“So let's repudiate those who are trying to obstruct the victory that Ms. Warren will rightfully claim on November 5.”
Is this the same Bill Johnson who a couple of weeks ago was encouraging Warren’s supporter to go to the polls next month because her election WASN’T a foregone conclusion given the advent of the Richards’ shadow campaign?
To say the least, I was disappointed in your newspaper endorsement of a man who says he is not running for mayor. You insistence on this "endorsement" smacks of the old guard believing the sky is falling when ever there is a probable transfer of power. It also is highly insensitive to a person you claim to support in that you insist on separating his desire to care for his family from a dubious public duty to which he owes no one. I am also tired of your misstatement of Council President Lovely Warrens support of public schools. She does support them. She simply believes as I do that education hungry city parents and children should not be held hostage to the city school district's failures. She correctly says, "parents need options". In additions she says in response to questions about city take over of schools, the superintendent needs to be given the opportunity to work out the solutions. Furthermore, you assume that Lovely's not spelling out all of her strategies is a weakness. Rather it is an important show of good leadership. She believes in including the constituents in crafting solutions. In addition she will as all good leaders do surround herself with competent staff and advisers. The current mayor stated when asked if he wanted to be mayor,"I want to be a grandfather more." Give the man and his family due respect. Also, elect an effective leader Lovely Warren who has the vision, compassion , competence and passion to be the mayor. She after all, represents the future of Rochester. Dr.Ruth H. Scott, former President of the Rochester City Council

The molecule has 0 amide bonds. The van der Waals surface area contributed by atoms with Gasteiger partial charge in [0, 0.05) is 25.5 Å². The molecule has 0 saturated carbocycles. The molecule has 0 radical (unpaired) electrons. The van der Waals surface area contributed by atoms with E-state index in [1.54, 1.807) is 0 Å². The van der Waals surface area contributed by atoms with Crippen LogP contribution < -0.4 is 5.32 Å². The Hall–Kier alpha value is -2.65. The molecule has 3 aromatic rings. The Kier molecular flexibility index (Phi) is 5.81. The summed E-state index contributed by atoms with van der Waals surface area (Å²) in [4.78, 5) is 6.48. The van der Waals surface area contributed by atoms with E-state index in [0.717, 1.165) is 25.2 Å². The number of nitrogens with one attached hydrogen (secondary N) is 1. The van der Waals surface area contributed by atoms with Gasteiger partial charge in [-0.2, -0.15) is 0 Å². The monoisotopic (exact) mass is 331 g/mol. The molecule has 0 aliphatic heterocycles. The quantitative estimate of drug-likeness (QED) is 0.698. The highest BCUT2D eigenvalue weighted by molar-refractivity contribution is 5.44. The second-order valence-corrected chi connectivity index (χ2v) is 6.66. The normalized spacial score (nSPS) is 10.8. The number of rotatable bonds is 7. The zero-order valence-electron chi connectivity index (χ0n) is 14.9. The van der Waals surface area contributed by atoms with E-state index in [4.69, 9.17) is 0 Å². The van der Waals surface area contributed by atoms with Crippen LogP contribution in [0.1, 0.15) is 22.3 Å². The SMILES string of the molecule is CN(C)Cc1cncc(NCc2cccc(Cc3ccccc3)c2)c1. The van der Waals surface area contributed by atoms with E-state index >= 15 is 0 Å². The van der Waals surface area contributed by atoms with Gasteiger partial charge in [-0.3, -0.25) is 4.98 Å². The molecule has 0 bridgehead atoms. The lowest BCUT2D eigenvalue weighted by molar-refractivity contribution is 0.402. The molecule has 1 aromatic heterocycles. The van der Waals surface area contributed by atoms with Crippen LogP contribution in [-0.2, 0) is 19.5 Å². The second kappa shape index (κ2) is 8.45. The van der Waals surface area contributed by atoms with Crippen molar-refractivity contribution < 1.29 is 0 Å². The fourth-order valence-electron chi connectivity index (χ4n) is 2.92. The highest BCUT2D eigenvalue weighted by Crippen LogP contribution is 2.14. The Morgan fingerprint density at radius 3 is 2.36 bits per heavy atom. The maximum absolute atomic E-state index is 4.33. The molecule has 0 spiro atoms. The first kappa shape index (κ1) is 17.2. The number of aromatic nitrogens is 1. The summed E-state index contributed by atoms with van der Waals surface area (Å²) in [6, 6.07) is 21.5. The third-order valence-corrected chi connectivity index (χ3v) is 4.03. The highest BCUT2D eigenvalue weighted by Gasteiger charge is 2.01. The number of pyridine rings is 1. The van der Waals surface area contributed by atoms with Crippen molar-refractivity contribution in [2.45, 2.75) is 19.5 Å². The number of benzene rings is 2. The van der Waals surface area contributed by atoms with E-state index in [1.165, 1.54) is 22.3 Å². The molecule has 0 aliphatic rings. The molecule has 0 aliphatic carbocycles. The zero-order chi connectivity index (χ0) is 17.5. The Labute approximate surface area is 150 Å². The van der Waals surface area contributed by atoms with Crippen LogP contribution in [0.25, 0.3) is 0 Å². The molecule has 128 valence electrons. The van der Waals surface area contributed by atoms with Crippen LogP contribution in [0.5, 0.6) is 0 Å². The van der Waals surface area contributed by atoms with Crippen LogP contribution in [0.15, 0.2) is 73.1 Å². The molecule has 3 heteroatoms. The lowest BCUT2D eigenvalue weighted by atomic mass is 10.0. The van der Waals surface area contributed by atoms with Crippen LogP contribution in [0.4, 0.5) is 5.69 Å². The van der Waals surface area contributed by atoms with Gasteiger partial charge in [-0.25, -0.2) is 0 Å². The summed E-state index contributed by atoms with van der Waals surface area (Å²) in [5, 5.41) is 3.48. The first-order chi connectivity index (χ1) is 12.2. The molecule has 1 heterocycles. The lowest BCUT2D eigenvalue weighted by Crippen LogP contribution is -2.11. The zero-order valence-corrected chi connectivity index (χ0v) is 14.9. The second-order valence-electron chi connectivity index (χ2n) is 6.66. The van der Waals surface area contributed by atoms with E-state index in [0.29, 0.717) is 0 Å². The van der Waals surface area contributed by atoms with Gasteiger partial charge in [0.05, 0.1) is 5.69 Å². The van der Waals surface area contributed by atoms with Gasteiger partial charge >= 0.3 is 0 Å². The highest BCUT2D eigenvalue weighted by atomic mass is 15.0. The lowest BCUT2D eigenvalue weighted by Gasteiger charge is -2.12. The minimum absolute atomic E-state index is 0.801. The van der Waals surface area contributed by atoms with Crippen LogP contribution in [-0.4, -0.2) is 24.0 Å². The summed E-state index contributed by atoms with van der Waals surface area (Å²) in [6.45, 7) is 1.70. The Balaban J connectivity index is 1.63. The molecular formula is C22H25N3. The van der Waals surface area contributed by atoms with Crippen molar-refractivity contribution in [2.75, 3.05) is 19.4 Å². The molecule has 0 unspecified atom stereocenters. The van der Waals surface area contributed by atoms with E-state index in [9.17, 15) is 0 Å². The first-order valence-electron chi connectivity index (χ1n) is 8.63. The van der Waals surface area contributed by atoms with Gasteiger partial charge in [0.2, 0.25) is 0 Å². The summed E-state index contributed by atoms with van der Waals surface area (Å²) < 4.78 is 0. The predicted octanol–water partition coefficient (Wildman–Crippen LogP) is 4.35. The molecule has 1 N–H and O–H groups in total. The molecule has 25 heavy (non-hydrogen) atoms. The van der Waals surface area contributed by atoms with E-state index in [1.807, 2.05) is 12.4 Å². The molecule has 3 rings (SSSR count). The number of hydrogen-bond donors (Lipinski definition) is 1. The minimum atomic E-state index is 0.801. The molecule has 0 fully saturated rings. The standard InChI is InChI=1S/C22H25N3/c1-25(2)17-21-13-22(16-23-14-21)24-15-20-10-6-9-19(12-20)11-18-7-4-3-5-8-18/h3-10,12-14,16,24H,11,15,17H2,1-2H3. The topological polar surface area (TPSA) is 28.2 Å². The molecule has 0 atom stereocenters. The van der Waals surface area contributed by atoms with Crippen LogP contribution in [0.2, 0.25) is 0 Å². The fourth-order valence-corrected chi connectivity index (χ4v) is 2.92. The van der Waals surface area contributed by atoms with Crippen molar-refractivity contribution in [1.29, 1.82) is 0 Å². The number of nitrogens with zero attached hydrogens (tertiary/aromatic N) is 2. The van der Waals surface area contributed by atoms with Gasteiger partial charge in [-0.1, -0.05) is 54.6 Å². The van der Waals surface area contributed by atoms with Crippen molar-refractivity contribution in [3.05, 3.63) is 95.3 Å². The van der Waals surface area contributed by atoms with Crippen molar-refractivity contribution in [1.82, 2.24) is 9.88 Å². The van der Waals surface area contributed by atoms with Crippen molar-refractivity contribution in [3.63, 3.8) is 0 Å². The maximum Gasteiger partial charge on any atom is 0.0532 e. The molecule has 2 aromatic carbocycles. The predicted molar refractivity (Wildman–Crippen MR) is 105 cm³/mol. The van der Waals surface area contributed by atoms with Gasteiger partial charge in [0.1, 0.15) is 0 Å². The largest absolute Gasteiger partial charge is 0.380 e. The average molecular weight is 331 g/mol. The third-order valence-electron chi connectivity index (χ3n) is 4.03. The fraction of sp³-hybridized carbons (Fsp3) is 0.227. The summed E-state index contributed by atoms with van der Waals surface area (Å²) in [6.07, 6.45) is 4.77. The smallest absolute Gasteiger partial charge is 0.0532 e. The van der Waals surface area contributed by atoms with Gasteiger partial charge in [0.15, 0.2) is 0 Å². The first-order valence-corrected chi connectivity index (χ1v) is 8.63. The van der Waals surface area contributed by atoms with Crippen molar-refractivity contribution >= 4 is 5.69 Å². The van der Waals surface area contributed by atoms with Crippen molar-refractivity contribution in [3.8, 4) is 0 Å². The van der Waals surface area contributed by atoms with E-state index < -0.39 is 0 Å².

There are people who believe in the Loch Ness Monster.
Her are people who believe in Bigfoot.
There are people who believe they’ve been abducted by aliens (from Outer Space, not from Mexico).
There are even people who believe that Obama isn’t an American Citizen.